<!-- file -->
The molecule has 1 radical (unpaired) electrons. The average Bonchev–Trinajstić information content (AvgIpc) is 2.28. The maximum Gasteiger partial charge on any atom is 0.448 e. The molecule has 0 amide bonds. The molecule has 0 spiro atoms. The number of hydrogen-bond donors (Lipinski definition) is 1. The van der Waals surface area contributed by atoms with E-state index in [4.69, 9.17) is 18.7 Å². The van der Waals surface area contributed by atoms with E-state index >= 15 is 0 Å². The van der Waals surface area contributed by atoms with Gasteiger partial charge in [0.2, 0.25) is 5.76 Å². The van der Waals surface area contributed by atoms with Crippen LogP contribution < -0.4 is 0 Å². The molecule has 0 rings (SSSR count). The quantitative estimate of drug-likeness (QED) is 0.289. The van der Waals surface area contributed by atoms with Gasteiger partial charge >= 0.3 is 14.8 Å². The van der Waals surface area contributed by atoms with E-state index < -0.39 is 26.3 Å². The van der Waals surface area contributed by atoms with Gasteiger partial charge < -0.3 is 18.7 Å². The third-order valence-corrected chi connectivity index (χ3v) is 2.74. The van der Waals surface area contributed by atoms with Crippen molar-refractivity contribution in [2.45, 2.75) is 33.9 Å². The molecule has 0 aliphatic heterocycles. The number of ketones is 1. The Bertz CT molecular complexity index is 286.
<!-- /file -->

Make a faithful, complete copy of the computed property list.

The molecule has 1 radical (unpaired) electrons. The average Bonchev–Trinajstić information content (AvgIpc) is 2.28. The maximum Gasteiger partial charge on any atom is 0.448 e. The molecule has 0 amide bonds. The molecule has 0 spiro atoms. The number of hydrogen-bond donors (Lipinski definition) is 1. The van der Waals surface area contributed by atoms with E-state index in [4.69, 9.17) is 18.7 Å². The van der Waals surface area contributed by atoms with E-state index >= 15 is 0 Å². The van der Waals surface area contributed by atoms with Gasteiger partial charge in [0.2, 0.25) is 5.76 Å². The van der Waals surface area contributed by atoms with Crippen LogP contribution < -0.4 is 0 Å². The molecule has 0 rings (SSSR count). The quantitative estimate of drug-likeness (QED) is 0.289. The van der Waals surface area contributed by atoms with Gasteiger partial charge >= 0.3 is 14.8 Å². The van der Waals surface area contributed by atoms with E-state index < -0.39 is 26.3 Å². The van der Waals surface area contributed by atoms with Gasteiger partial charge < -0.3 is 18.7 Å². The third-order valence-corrected chi connectivity index (χ3v) is 2.74. The van der Waals surface area contributed by atoms with Crippen molar-refractivity contribution in [2.45, 2.75) is 33.9 Å². The molecule has 0 aliphatic heterocycles. The number of ketones is 1. The Bertz CT molecular complexity index is 286.